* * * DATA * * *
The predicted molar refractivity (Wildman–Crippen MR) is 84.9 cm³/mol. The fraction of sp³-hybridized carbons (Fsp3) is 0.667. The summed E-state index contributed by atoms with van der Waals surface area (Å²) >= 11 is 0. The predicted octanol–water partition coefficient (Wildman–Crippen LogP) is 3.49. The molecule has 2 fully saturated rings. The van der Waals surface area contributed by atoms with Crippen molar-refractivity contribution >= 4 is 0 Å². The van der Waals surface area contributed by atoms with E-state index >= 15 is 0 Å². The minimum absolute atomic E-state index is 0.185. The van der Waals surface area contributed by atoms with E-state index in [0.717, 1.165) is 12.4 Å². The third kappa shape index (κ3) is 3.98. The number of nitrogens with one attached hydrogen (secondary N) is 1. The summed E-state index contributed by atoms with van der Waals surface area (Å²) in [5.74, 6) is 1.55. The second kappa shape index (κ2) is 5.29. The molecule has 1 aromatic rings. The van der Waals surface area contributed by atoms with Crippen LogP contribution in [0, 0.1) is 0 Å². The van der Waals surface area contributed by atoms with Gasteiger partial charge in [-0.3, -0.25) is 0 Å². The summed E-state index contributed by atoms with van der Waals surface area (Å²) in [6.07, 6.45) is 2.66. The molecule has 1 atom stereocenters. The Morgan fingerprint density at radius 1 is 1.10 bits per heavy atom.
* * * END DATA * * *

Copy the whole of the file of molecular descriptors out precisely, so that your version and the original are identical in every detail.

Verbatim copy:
The predicted molar refractivity (Wildman–Crippen MR) is 84.9 cm³/mol. The fraction of sp³-hybridized carbons (Fsp3) is 0.667. The summed E-state index contributed by atoms with van der Waals surface area (Å²) >= 11 is 0. The predicted octanol–water partition coefficient (Wildman–Crippen LogP) is 3.49. The molecule has 2 fully saturated rings. The van der Waals surface area contributed by atoms with Crippen molar-refractivity contribution >= 4 is 0 Å². The van der Waals surface area contributed by atoms with E-state index >= 15 is 0 Å². The minimum absolute atomic E-state index is 0.185. The van der Waals surface area contributed by atoms with E-state index in [0.717, 1.165) is 12.4 Å². The third kappa shape index (κ3) is 3.98. The number of nitrogens with one attached hydrogen (secondary N) is 1. The summed E-state index contributed by atoms with van der Waals surface area (Å²) in [5.74, 6) is 1.55. The second kappa shape index (κ2) is 5.29. The molecule has 1 aromatic rings. The van der Waals surface area contributed by atoms with Crippen LogP contribution in [0, 0.1) is 0 Å². The van der Waals surface area contributed by atoms with Gasteiger partial charge in [-0.3, -0.25) is 0 Å². The summed E-state index contributed by atoms with van der Waals surface area (Å²) in [6.07, 6.45) is 2.66. The molecule has 1 atom stereocenters. The Morgan fingerprint density at radius 1 is 1.10 bits per heavy atom.